For the tuna loin:
- Remove any sinew, or just general soft/unappealing parts of the tuna that may be left on. Anything that looks like it can’t be eaten raw, most likely is not.
- Bring skillet with oil on high heat, season fish thoroughly and sear quickly and evenly – let rest and cool in the fridge until entirely cooled
- Cut into small 30 gram (or slightly smaller) slices that fit neatly on the chip – if you’re having trouble keeping it on the chip, cut the fish down to more approachable size.
For the plantains:
- Fill deep pot with enough oil to fully submerge the plantains and fry them; cut plantains into two centimeter rounds on a bias (a fancy word for an angle).
- Heat oil to 300 F (keep an eye on it!), blanche plantains in oil until soft; remove from oil onto tray lined with paper towel.
- Smash plantains with the heel of your hand to make a “smushed” chip shape; now it’s time to re-fry!
- Bring oil up to 350F (keep an eye on it…again!) and place smashed plantains in oil until crispy and delicious.
- Remove from oil & season with salt (tajin is also great for this).
For the fish caramel:
I like to go heavy on the fish sauce to provide the unctuous, intense flavour that pairs nicely with the caramel
- Stir together and place pan on medium heat until liquid becomes golden brown (try not to agitate the pan or else the sugars will crystalize) – add in cream once caramel starts to turn golden and stir vigorously.
- Once caramel begins to tighten up, add in fish sauce (add it to taste, some like it more intense than others; but be mindful of the colour – the darker the caramel the more difficult it is to use)
- Nori Cotton Candy – unless you have a cotton candy machine this will be a difficult one to execute; instead of cotton candy I would recommend crushing up a sheet of nori with one teaspoon of white toasted sesame and 1/2 lime zested
Plating: Brush sliced fish tatki with fish caramel and generously top with nori blend. Place plantain chip down, add a dot of caramel to hold it in place then place the garnish fish on top. Voila!
For the onions:
- Cut vertically, discard or repurpose outer layers; keep that tear-drop shape of the onion by not removing top of onion (where the green sprouts out).
- Cover inside of onion w/ canola and heavy salt, sear in pan on high heat until onion becomes slightly tender.
- Remove from heat & dry on paper towel-lined tray to remove excess oil – the onion should be caramelized, borderline charred; separate each layer to create onion “petals".
For the buttermilk ranch:
- Place all ingredients in a blender, blend at high until smooth and a nice vibrant green.
- Season to taste with salt & a splash of vinegar (red wine or cider goes great).
- Place in a squeeze bottle if you have one.
For the squid ink tempura mix:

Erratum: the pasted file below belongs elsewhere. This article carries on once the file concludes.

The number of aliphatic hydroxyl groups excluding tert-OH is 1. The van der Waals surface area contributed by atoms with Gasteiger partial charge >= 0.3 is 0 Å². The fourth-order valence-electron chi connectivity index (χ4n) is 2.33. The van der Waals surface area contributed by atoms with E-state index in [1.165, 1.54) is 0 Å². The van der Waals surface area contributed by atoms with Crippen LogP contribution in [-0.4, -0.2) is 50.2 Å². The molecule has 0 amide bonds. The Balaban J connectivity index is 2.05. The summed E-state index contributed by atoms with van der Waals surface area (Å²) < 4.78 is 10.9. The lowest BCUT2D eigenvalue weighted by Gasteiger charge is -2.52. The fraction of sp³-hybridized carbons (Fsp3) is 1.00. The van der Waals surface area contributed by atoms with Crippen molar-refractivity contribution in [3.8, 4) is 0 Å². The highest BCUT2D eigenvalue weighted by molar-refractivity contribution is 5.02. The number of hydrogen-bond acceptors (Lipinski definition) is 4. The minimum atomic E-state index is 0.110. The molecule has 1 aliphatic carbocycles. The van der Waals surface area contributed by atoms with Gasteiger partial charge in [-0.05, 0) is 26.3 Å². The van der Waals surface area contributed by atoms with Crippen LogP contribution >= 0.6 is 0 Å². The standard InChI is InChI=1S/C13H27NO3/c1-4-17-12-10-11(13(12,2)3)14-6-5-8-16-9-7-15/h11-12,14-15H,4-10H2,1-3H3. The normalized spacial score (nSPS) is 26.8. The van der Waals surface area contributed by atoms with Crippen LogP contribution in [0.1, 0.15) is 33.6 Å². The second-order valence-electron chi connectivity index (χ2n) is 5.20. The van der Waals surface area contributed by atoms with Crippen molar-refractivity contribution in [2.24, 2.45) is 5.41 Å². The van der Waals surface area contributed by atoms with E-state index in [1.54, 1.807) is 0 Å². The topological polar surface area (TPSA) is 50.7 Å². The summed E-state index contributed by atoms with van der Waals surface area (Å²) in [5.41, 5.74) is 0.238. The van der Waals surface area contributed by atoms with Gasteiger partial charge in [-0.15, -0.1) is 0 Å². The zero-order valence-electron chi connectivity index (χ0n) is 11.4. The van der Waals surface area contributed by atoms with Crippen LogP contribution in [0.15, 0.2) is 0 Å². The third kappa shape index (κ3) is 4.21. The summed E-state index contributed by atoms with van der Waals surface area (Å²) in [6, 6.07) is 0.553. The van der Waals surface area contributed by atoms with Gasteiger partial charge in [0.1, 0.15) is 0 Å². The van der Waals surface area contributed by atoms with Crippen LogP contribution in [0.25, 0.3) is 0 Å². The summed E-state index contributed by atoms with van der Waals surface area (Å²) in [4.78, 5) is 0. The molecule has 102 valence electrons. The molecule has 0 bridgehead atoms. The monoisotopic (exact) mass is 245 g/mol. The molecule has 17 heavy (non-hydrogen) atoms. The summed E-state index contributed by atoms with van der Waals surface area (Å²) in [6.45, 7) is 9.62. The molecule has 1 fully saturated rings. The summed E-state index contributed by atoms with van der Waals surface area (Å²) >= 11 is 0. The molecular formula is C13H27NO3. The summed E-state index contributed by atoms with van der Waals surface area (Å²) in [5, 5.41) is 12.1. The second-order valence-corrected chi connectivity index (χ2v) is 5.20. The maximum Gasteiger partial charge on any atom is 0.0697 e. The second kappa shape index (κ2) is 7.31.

This recipe works best if the tempura is kept ice cold (place a bowl inside another bowl of ice, combine all dry ingredients (if you can’t get squid ink, don’t sweat it – it’s more aesthetics than anything); you will also need a deep pot of oil (a liter or so should do) at 350F for frying the batter.
- Pour in cold club soda until a paste texture is achieved (similar to pancake batter consistency).
- Using a fork, dip it into tempura mix and drizzle over the hot oil, remove tempura bits from hot oil and let cool on paper towel-lined tray. The tempura bits should be crispy and crunchy.
- Rinse & pick fresh herbs for garnish.
Plating: Arrange onion petals in a circle so that each point sticks out and looks (sort-of) like a flower; slowly drizzle the buttermilk ranch into each onion petal to fill it with this light green against the white onion; drop a handful of tempura bits into the center of the onion flower (hence the “blooming”) into a nice mound then cover with fresh rinsed/picked herbs to add a splash of colour
For the ribs:
- Pre-heat oven to 225F.
- With the dry rub on the ribs, set up two sheets of tinfoil down on oven-safe tray; place ribs on and brush thoroughly with sauce (both sides); cover with second set of tinfoil wrap to create tight-wrapped packet (fold the edges to retain the heats & flavour).
- Place in preheated oven (crucial) for between three and half to four hours – give them a check at the three hours mark just to make sure they are on-point. Reserve drippings in a separate pan and reduce until it gains a glaze-like consistency (it should coat the back of a spoon), then re-glaze the ribs.
- Set oven to broil (a grill would do the same work) and place glazed ribs about 15 centimeters below heat source – let the sugars cook and become sticky/charred to your liking.
Plating: Remove from the oven, carefully cut the ribs into desired portions and cover (literally cover) with garnish.
For the dry rub:
**Ultimately, make whatever rub you like – I use this because I like that smoky, sweet spice; but any rub you prefer will go great as well.
- Toast seeds and grind until fine.
- Mix together thoroughly and rub all over ribs thoroughly; leave overnight in fridge (covered) to marinate until the morning.
For the raspberry agrodolce:
- Sweat out onions, jalapeno and garlic until they begin to soften; add in washed raspberries.
- Let raspberries cook out until they begin to breakdown.
- Add in vinegar & sugar until it starts to tighten up – the pectin in the raspberries will cause this to happen.
- Blend agrodolce until smooth.